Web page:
The Great Salad Debate: Watergate Salad Vs. Ambrosia

When you’re looking for a quick dessert to serve after dinner, you might consider making a classic recipe like Watergate salad or Ambrosia salad.

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Many people think they are actually one recipe with different names, but in fact, Watergate and Ambrosia are two delicious retro sweets that have been around for generations.

Let’s break down the pros and cons of each one so you can decide next time you’re wondering which one to make.

What is Watergate salad?

Watergate Salad is a green salad that is made with canned pineapple, marshmallow, pistachio pudding, and crushed pecan.

The salad is named after Watergate Hotel in Washington DC where this famous salad was created by the executive chef Walter Staib.

The first known recipe for Watergate Salad was published in Richard Graff’s “Salads You Can Live With”, in 1979.

The original recipe called for canned pineapple chunks, Jell-O lime-flavored instant vanilla pudding mix, and whipped topping or Cool Whip brand whipped cream topping (both available at any grocery store), but no nuts.

This version has been modified quite a bit since then; it still remains one of the most popular salads out there today, especially in the Upper midwest area.

It can be served as a side dish salad or dessert salad—it just depends on how you feel about eating raw vegetables and fruits with your main course.

What is Ambrosia salad?

Ambrosia salad is a popular fruit salad that originated in the south of the United States.

The salad has been served at weddings, holiday dinners, and other special occasions for decades thanks to its appealing appearance and delicious flavor.

It typically contains coconut, canned mandarin oranges, marshmallows, and whipped topping.

The original recipe uses a canned fruit cocktail but feel free to use fresh fruits in season for extra flavor.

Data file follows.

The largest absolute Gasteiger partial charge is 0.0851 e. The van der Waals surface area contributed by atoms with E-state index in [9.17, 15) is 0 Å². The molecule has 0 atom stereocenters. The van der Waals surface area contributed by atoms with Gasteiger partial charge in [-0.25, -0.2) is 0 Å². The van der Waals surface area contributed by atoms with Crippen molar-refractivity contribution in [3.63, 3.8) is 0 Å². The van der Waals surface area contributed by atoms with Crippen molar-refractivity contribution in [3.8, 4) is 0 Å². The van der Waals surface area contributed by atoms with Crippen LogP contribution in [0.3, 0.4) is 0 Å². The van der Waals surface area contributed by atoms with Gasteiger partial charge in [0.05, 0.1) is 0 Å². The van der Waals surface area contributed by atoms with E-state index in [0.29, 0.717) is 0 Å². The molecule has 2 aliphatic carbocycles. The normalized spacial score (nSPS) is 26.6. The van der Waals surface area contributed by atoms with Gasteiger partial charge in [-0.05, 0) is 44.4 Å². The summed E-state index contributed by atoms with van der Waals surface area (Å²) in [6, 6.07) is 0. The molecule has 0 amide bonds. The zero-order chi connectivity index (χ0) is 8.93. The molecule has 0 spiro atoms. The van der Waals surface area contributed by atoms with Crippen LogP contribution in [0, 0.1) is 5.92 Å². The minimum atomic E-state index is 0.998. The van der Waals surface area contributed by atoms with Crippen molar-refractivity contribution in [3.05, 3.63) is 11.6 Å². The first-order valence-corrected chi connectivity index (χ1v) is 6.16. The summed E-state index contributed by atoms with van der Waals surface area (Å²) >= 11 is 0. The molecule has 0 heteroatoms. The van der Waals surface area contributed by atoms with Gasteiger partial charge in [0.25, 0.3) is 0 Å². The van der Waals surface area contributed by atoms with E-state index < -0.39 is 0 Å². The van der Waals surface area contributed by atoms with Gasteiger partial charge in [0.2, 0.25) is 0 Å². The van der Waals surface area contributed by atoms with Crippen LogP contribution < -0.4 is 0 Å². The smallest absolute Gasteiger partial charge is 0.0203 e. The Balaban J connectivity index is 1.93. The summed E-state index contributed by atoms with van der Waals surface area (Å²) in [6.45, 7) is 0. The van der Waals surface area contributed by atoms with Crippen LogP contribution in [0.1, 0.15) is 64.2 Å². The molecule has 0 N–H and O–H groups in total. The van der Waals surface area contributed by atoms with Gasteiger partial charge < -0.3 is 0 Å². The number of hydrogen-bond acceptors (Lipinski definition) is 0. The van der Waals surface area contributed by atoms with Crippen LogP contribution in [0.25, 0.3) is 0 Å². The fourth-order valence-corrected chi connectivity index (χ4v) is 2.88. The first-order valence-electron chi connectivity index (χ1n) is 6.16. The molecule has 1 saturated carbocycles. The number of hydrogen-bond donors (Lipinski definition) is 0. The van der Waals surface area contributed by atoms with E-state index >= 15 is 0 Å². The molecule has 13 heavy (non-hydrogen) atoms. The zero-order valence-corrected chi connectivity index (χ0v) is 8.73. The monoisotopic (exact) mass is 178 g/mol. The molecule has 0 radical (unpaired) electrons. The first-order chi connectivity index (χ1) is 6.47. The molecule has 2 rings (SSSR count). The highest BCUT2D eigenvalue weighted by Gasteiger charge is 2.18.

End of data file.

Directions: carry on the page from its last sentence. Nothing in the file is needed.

It gets its name from the Greek myth about Ambrosia, which was food given to gods by Zeus.

It was made of nectar and honey, and it gave these gods immortality.

Ambrosia can be used as a dessert or side dish depending on what ingredients you choose to include in it.

What are the differences between Watergate salad and Ambrosia salad?

There are some differences that can help you distinguish between a Watergate salad and an Ambrosia salad:

Watergate salad often calls for pistachio pudding, while Ambrosia salad uses whipped topping

The pudding topping is slightly different between the two recipes.

Watergate salad traditionally uses pistachio pudding, which gives it a green-y color.

Meanwhile, the Ambrosia salad recipe often calls for whipped topping, which is creamier and white.

Watergate salad contains pineapples whereas Ambrosia salad uses oranges and coconut

The second difference is that Watergate salad usually uses canned pineapples and it doesn’t contain coconut.

On the other hand, Ambrosia has coconut to add crunch and it also uses oranges instead.

Watergate is nuttier while Ambrosia is fruiter

Due to the difference in the ingredients that are mentioned above, the flavor between Watergate and Ambrosia is also a little bit different from each other.

Watergate is nuttier thanks to the use of crushed pecan and pistachio pudding, while Ambrosia is fruitier.

What are the similarities between Watergate salad and Ambrosia salad?

Watergate salad and ambrosia salad are also similar in many ways.

Both salads involve marshmallows, a creamy topping, and fruits

The first thing in common is their ingredients in general.

No matter what ingredients you want to customize and add to your salad, these two recipes always include a variety of fruits, marshmallows, and a creamy topping.

Both are light, fluffy, and refreshing

The second similarity is that they share light and refreshing flavor with a fluffy and creamy texture.

The best thing is that although both are packed with creamy ingredients, they are not heavy but satisfying and extremely delicious.

Both are favorite American desserts or side dish salads

The last thing that Watergate salad and Ambrosia salad share with each other is that they can be served as either a side dish salad or a dessert salad.

In fact, both are common choices of Americans after they enjoy greasy and heavy dishes like fried meat, stews, or soups.

Which one is better?

The two salads are quite similar.

Both dishes feature a creamy-style dressing, but ambrosia has more layers and a more “cool” look to it.

The choice is up to you and we won’t give an exact answer on which one is better between these two classic salads.


The two salads are very similar in ingredients, therefore, we believe that it won’t be a hard decision to make when choosing between Watergate salad or Ambrosia.

It just depends on your mood, what is sold in your area, and what recipe you find on the Internet grabs your attention more.

But why not try both of them and decide for yourself then?